A MarAlliance crew of fishers and researchers introducing a live shark to University of Belize students
It is important for us to reveal unsustainable and economically damaging fishing practices to the broader Belizean public. These posts catalyzed a much needed national dialogue that involves ALL of the country's sectors on what constitutes sustainable fisheries practices and the trajectory of our country's fisheries. Throughout, we have highlighted the need to question unsustainable and illegal fishing practices without focusing on specific fishers.
It is clear that Belize needs sustainable fisheries, healthy coral reefs and it needs high $ tourism. Fisheries, food security and tourism are not incompatible. But balance is needed. Right now, the balance is heavily skewed towards unsustainable fishing which not only impacts all fishers in Belize but also food security and foreign income earning through tourism, as this is heavily dependent on reefs and reef-associated fauna, notably big finfish and sharks and rays. Basic adjustments to our fisheries and fishing effort will bring greater balance between all parts.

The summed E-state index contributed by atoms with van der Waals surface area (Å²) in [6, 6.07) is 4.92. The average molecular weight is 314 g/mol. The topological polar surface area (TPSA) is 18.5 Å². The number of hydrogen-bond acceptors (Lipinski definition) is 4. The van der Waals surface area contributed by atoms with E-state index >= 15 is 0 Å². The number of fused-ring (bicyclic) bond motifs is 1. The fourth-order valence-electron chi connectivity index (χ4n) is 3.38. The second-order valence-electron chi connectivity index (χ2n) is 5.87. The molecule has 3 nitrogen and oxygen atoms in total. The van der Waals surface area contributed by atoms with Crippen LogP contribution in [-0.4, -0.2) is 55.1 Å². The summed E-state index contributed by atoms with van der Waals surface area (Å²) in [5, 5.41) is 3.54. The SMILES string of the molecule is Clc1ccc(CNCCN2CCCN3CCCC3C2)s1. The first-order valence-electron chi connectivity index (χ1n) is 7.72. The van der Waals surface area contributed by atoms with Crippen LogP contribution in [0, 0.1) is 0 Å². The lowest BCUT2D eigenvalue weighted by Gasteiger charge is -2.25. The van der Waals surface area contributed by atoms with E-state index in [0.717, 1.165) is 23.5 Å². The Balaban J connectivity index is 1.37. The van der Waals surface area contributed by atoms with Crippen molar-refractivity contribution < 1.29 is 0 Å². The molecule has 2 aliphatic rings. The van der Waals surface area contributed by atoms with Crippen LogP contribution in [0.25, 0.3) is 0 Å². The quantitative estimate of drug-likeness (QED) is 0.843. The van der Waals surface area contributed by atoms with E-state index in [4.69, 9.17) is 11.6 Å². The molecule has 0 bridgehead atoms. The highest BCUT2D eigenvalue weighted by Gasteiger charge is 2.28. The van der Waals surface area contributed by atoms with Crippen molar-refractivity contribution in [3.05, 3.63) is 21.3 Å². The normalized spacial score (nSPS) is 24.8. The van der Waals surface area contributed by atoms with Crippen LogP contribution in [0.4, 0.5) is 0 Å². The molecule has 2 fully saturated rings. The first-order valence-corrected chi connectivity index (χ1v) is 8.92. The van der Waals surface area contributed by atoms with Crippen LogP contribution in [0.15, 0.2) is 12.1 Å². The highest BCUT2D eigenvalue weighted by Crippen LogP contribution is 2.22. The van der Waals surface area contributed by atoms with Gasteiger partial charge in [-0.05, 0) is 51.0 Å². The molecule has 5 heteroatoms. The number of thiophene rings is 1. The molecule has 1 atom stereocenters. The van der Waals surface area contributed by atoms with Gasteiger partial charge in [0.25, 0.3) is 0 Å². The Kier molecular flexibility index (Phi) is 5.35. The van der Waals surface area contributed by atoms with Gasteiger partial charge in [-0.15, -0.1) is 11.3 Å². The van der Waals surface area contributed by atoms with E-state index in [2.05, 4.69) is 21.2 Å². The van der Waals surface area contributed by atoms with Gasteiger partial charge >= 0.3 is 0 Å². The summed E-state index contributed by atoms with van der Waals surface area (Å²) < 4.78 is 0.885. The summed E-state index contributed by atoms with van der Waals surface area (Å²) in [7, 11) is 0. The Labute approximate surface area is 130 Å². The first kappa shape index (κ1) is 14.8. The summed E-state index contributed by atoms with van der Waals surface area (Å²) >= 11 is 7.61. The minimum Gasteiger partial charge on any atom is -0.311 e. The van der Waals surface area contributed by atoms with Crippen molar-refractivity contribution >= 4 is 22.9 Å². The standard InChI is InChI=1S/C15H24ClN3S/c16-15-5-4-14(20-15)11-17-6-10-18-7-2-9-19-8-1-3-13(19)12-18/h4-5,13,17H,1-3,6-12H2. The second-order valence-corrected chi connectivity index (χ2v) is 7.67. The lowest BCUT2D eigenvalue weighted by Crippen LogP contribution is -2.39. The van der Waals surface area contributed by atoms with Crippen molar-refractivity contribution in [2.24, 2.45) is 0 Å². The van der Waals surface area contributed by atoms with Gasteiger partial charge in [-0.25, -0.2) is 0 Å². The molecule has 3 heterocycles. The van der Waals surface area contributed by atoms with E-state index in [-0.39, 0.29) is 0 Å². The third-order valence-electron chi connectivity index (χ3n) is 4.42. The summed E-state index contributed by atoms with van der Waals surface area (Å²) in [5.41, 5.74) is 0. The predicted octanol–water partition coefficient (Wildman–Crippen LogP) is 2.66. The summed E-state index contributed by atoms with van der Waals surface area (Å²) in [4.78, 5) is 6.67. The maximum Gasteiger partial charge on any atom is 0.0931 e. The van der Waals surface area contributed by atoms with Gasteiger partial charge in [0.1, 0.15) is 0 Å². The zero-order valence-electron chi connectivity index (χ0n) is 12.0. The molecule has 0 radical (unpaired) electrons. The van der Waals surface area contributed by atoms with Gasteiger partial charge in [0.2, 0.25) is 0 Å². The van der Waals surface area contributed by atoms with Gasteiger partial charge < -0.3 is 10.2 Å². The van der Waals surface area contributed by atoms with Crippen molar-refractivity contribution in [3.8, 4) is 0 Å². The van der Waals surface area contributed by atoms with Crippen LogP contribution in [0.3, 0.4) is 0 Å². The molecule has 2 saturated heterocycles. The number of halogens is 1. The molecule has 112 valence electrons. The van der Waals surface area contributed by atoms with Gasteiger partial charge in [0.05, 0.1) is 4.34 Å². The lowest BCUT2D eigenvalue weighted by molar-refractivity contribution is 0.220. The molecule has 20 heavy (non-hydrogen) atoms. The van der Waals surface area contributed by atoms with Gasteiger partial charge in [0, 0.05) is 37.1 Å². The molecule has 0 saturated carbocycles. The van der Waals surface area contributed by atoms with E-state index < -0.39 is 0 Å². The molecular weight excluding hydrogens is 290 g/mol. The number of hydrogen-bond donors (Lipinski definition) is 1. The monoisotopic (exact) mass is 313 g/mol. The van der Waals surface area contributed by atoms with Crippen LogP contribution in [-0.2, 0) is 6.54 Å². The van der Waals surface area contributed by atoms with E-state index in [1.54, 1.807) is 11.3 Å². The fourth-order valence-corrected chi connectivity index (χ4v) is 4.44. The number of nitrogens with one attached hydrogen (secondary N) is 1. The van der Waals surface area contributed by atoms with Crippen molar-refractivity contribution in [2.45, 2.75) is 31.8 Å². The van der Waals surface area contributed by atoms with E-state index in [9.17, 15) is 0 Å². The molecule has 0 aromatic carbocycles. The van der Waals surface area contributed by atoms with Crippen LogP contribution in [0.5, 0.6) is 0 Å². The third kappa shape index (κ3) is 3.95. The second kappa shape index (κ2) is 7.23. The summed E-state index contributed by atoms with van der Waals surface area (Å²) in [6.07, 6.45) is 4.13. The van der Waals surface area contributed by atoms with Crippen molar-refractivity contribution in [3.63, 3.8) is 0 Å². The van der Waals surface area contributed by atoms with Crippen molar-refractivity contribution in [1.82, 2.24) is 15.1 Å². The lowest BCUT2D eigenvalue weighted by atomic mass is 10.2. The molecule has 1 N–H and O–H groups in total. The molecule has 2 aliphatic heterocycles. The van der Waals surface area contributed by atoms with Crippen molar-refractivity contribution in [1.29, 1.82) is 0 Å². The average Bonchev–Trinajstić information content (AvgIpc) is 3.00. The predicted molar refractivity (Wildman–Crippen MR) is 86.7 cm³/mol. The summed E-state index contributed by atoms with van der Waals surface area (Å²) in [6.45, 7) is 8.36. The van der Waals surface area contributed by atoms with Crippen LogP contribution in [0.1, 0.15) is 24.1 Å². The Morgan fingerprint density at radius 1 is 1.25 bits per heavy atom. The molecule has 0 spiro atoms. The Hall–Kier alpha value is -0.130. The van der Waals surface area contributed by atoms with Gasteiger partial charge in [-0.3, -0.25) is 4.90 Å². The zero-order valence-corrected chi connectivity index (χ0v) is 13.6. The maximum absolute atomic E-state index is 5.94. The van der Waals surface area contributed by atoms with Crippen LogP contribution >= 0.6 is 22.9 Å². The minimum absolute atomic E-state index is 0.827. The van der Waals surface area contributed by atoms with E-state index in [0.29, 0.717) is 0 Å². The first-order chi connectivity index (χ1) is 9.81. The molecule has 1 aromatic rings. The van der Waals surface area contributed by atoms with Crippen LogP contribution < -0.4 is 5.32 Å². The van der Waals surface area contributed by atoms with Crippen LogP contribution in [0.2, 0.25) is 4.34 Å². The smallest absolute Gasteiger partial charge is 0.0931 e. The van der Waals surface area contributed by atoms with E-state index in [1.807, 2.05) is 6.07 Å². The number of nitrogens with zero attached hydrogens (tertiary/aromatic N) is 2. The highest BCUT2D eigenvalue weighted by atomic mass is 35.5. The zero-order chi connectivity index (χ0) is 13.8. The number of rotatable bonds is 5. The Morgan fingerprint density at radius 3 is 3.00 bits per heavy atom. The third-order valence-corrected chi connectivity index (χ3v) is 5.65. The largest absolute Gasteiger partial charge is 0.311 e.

We can have our cake and eat it too, we just need to ensure that the slices are fairly and equitably distributed among the sectors.
We look forward to engaging with all sectors to build the dialogue, find solutions and help implement action to sustain our big fish and fishers using sustainable fishing techniques.
The photo by Tony Rath (thank you Tony!), shows the MarAlliance crew of fishers and researchers introducing a live shark to University of Belize students for the first time as part of the UB Marine Megafauna monitoring course run by MarAlliance for Belizean students. The students said "Please PLEASE can we touch the shark, can we please touch the shark?" After feeling the skin's dermal denticles and the rigidity of the dorsal fin, they learned to measure and tag the shark and then release it for it to continue its role maintaining ecosystem health and bringing joy and delight to all those snorkelers and divers fortunate enough to see it.
- Rachel Graham
Photograph by Tony Rath
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